September 3rd, 2007


[conventions] Yep, really back from WorldCon

Here's Collapse )

Another fun thing is the interview Laurence Hewitt did with me and pnh at the pre-Hugo reception in Yokohama. Podcast here, and Collapse )

I will post photos with comments later today, images courtesy of lasirenadolce. I'm going to hold off on a full bore con report for a little while, as I was interviewed about this and the interview should be online in a day or so, at which point I can link it. Suffice to say that giving away a Hugo is an awesome experience, and the Campbell tiara may be the best idea matociquala and I ever had. Collapse )

And a whole lot more people, including many Japanese fans and pros. If you saw me there and I missed it in my blur, or I made a mistake, please drop a note.

[writing] The Nippon Reading

I made recordings of me reading "Three the Rivals" and "Iron Heaven" during my session at Nippon 2007. (I also recorded "Witness to the Fall", but as that's contracted for publication I think I'll hold off publishing it.)

"Three the Rivals" is part of Green Grow the Rushes, Oh from Fairwood Press Amazon ], and was originally published at Strange Horizons as the third in a twelve-story cycle.

Audio file of "Three the Rivals" ♬

"Iron Heaven" was originally published in Intracities, ed. Mike Jasper. The story was recently reprinted in The River Knows Its Own from Wheatland Press Wheatland Press | Amazon ].

Audio file of "Iron Heaven" ♬

[photos|tech] Japanese Plumbing, an adventurer's perspective

As most of you probably know, my inner fourth-grader is never far from the surface of my personality. The toilets at Intercontinental the Grand Yokohama were like a shiny lure to a hungry bass on a summer's day.

lasirenadolce tried it first, following the intended use, and reported it a worthwhile experience. When I attempted to pilot the toilet, the "Back" button (see pictures below) resulted in a low grinding noise, followed by an enthusiastic cleansing of my fundament that could charitable be described as one small step shy of purgative. This with the pressure setting on low.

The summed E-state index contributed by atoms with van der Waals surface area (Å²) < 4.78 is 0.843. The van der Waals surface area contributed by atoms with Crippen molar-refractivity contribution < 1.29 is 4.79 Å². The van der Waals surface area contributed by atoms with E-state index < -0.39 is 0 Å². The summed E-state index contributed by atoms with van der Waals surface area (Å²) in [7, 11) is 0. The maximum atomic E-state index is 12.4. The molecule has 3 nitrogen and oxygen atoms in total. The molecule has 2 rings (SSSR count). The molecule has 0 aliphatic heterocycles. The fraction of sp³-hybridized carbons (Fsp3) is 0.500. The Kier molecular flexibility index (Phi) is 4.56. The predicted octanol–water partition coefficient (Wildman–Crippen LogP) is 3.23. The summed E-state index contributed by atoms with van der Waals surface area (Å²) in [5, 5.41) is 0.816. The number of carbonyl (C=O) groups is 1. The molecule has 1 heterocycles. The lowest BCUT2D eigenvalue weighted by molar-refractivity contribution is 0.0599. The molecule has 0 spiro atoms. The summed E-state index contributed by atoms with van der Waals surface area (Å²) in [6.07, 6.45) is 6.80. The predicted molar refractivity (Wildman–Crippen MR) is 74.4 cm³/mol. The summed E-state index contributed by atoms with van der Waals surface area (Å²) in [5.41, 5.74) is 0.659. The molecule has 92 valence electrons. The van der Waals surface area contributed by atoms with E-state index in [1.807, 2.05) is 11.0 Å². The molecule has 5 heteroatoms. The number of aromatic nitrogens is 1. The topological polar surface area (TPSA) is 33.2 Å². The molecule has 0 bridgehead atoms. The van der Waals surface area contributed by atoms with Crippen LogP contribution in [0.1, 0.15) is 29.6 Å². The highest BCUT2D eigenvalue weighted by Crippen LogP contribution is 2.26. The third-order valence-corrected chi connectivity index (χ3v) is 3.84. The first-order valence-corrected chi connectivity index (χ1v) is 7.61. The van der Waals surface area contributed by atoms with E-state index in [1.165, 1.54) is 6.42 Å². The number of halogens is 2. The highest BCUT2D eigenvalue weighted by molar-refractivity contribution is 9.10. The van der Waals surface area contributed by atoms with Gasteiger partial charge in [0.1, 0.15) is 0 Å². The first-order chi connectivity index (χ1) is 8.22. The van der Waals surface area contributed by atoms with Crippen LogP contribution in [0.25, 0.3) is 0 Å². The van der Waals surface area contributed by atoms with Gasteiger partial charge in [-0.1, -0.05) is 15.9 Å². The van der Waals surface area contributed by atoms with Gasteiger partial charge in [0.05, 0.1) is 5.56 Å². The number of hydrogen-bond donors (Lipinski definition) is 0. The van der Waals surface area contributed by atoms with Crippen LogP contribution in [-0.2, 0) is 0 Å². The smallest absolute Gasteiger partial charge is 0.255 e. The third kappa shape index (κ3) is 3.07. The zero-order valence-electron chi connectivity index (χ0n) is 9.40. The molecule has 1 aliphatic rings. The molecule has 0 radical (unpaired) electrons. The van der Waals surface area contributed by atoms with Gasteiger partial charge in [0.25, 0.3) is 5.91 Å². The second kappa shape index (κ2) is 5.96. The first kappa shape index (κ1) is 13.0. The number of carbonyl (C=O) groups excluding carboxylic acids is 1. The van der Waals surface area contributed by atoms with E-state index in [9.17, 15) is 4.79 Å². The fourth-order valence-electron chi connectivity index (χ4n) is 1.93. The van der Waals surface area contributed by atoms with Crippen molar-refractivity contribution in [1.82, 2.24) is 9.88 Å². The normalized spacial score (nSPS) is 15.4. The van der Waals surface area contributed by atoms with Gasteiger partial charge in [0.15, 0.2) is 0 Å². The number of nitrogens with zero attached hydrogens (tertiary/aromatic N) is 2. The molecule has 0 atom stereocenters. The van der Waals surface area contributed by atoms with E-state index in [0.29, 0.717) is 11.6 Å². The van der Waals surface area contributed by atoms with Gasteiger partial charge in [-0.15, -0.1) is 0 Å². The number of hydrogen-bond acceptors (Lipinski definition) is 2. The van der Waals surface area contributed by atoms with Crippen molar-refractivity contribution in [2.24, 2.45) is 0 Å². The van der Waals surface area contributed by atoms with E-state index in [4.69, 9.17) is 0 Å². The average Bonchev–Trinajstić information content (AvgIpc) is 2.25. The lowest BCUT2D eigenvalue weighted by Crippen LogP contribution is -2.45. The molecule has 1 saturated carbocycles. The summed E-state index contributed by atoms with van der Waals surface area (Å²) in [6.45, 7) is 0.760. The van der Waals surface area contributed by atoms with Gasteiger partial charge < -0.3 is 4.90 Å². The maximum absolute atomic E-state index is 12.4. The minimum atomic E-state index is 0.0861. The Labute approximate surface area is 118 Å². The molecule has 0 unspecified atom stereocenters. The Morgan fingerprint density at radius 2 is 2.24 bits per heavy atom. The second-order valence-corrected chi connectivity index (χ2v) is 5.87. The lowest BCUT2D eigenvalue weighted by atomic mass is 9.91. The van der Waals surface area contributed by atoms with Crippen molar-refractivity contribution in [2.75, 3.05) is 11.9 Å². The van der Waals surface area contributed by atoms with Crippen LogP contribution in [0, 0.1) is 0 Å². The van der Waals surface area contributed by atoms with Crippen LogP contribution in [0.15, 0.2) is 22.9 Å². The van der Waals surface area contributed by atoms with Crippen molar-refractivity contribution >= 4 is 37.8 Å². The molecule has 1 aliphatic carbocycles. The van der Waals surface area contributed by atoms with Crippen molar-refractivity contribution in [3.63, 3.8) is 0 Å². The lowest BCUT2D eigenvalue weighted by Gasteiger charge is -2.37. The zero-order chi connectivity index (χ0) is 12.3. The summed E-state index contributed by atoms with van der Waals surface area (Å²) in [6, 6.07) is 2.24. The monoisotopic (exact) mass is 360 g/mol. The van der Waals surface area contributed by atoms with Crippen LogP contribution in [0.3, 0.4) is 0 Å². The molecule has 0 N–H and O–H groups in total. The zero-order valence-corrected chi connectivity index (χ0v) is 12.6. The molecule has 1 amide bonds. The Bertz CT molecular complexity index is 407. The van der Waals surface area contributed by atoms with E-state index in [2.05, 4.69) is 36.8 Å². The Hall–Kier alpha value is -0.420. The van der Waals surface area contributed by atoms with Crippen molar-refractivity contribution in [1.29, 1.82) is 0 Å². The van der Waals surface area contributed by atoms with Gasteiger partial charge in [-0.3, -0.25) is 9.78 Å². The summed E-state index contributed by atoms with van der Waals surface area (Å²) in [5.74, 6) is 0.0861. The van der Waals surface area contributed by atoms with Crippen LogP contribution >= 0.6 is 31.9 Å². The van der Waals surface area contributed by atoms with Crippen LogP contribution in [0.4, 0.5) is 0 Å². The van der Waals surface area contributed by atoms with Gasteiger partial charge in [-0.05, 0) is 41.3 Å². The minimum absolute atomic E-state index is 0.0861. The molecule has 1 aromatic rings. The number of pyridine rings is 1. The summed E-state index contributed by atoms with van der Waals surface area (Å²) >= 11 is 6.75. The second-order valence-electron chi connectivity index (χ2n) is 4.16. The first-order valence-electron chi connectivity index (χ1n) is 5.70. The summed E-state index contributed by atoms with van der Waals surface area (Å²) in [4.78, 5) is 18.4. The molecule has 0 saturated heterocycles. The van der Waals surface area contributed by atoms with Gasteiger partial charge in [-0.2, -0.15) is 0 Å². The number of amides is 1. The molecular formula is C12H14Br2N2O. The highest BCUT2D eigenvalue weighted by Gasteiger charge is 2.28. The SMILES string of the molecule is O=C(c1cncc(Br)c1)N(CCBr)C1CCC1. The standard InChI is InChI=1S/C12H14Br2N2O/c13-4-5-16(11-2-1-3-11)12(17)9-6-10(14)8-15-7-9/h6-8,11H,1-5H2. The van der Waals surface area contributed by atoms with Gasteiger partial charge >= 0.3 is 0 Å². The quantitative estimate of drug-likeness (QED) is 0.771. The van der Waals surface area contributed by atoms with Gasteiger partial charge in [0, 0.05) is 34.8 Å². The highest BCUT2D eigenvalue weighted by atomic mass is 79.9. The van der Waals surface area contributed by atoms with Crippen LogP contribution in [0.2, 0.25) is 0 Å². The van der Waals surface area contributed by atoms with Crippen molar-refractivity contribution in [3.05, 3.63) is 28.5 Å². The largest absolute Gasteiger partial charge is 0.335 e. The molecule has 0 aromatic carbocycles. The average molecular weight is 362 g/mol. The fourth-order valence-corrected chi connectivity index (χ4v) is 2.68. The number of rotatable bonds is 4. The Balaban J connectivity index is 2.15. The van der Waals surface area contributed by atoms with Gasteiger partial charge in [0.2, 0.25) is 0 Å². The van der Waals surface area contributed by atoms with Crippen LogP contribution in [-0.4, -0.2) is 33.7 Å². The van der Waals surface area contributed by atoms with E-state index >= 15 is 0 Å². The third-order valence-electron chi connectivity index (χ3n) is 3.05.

The "Front" button was helpfully colored pink, presumably to discourage male users from experimentation. Never being one to stand aside from the progress of human development, I tried that as well.

There is no need for you to follow in my footsteps. Trust me on this. Let's just say that the recent Dr Pepper incident might have ended more joyfully if the Target in Federal Way, WA had been equipped with Japanese toilets.

Having experienced the joy of mysterious high pressure jets of water being directed invisibly from beneath my body, I enlisted lasirenadolce in adducing this engineering miracle. As the toilet seat has a pressure sensor, presumably to prevent premature or inappropriate deployment, I was forced to press down with my foot. The grinding nose turned out to be the deployment of a device which can only be described as a toothbrush for one's ass. (Or possibly an anal probe.) When the water jet began to hose upward, the flaw in our plan became apparent as a brief moment of toilet water-soaked panic ensued.

Here at this blog, we travel to distant parts and experiment with exotic personal grooming implements so you don't have to!

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As usual, more at the Flickr set

[books] I have a new favorite fantasy novel

I just finished reading a draft of bram452's novel for 2008, An Autumn War. This is the third book in his Long Price quartet, the first two of which are available now: A Shadow in Summer Powell's | Amazon ], and A Betrayal in Winter Powell's | Amazon ].

You should consider me a lucky man.

As many of you know, I've been an admirer of Abraham's series for a while. As I said last year:

go buy this if you care about fantasy at all. Because Abraham needs good numbers to get more contracts to write more books we can all read and by which he can advance the quality and direction of the field.

An Autumn War builds on the first two books to deliver one of the most stunning punches I have ever seen in fantasy. I'll say this flat out: this novel deserves to be on all three major award ballots. It's gritty, wrenching, sad, and ultimately an incredibly human book. I won't deliver any spoilers, but An Autumn War is one of the most potent meditations I've ever seen on the costs of warfare, without a scrap of didacticism, while still being a story with profound emotional honesty, about people caring for their children and their countrymen.

This book will land bram452 in the ranks of our greatest working fantasists, shoulder to shoulder with Robin Hobb, George R.R. Martin and their peers. I urge you to buy, borrow or check out from the library the first two books so you'll be ready for An Autumn War when it comes out next year. As for bram452, he's outdone himself and the rest of us with this book. I await the fourth book in the Long Price quartet with a certain amount of awe.